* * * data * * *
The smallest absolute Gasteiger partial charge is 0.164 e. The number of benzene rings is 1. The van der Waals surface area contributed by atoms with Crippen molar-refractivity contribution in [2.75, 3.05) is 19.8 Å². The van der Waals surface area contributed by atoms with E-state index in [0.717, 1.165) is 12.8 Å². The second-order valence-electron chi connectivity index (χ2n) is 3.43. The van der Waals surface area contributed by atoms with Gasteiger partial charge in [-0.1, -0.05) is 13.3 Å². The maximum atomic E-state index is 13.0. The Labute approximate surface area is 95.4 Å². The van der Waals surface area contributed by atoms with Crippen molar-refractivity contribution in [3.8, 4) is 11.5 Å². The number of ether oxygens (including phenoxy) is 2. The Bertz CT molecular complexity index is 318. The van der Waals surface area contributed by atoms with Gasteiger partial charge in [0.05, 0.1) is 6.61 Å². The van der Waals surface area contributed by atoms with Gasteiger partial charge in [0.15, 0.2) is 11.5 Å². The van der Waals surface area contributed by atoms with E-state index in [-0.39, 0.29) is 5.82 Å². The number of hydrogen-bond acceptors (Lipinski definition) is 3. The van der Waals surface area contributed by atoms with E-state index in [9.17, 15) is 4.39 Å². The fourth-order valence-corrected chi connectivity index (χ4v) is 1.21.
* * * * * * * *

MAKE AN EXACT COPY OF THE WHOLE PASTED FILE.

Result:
The smallest absolute Gasteiger partial charge is 0.164 e. The number of benzene rings is 1. The van der Waals surface area contributed by atoms with Crippen molar-refractivity contribution in [2.75, 3.05) is 19.8 Å². The van der Waals surface area contributed by atoms with E-state index in [0.717, 1.165) is 12.8 Å². The second-order valence-electron chi connectivity index (χ2n) is 3.43. The van der Waals surface area contributed by atoms with Gasteiger partial charge in [-0.1, -0.05) is 13.3 Å². The maximum atomic E-state index is 13.0. The Labute approximate surface area is 95.4 Å². The van der Waals surface area contributed by atoms with Crippen molar-refractivity contribution in [3.8, 4) is 11.5 Å². The number of ether oxygens (including phenoxy) is 2. The Bertz CT molecular complexity index is 318. The van der Waals surface area contributed by atoms with Gasteiger partial charge in [0.05, 0.1) is 6.61 Å². The van der Waals surface area contributed by atoms with Gasteiger partial charge in [0.15, 0.2) is 11.5 Å². The van der Waals surface area contributed by atoms with E-state index in [-0.39, 0.29) is 5.82 Å². The number of hydrogen-bond acceptors (Lipinski definition) is 3. The van der Waals surface area contributed by atoms with E-state index in [9.17, 15) is 4.39 Å². The fourth-order valence-corrected chi connectivity index (χ4v) is 1.21.